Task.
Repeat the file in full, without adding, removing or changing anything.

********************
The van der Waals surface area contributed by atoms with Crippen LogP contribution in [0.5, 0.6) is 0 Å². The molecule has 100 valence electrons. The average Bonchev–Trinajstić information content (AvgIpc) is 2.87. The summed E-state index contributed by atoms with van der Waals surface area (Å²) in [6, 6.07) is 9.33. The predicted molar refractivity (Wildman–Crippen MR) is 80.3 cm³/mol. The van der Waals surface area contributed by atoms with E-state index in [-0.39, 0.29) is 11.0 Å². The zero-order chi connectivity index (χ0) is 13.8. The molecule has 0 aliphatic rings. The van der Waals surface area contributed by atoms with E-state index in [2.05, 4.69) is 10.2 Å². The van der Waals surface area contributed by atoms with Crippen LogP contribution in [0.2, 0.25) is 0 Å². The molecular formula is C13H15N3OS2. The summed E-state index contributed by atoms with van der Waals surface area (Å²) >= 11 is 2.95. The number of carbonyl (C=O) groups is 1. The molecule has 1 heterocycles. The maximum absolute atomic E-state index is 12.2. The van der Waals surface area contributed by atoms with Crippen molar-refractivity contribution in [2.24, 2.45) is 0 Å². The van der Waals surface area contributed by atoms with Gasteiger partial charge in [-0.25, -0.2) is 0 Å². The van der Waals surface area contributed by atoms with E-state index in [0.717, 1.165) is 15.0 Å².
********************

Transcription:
The van der Waals surface area contributed by atoms with Crippen LogP contribution in [0.5, 0.6) is 0 Å². The molecule has 100 valence electrons. The average Bonchev–Trinajstić information content (AvgIpc) is 2.87. The summed E-state index contributed by atoms with van der Waals surface area (Å²) in [6, 6.07) is 9.33. The predicted molar refractivity (Wildman–Crippen MR) is 80.3 cm³/mol. The van der Waals surface area contributed by atoms with E-state index in [-0.39, 0.29) is 11.0 Å². The zero-order chi connectivity index (χ0) is 13.8. The molecule has 0 aliphatic rings. The van der Waals surface area contributed by atoms with E-state index in [2.05, 4.69) is 10.2 Å². The van der Waals surface area contributed by atoms with Crippen LogP contribution in [0.2, 0.25) is 0 Å². The molecular formula is C13H15N3OS2. The summed E-state index contributed by atoms with van der Waals surface area (Å²) >= 11 is 2.95. The number of carbonyl (C=O) groups is 1. The molecule has 1 heterocycles. The maximum absolute atomic E-state index is 12.2. The van der Waals surface area contributed by atoms with Crippen molar-refractivity contribution in [2.24, 2.45) is 0 Å². The van der Waals surface area contributed by atoms with Gasteiger partial charge in [-0.25, -0.2) is 0 Å². The van der Waals surface area contributed by atoms with E-state index in [0.717, 1.165) is 15.0 Å².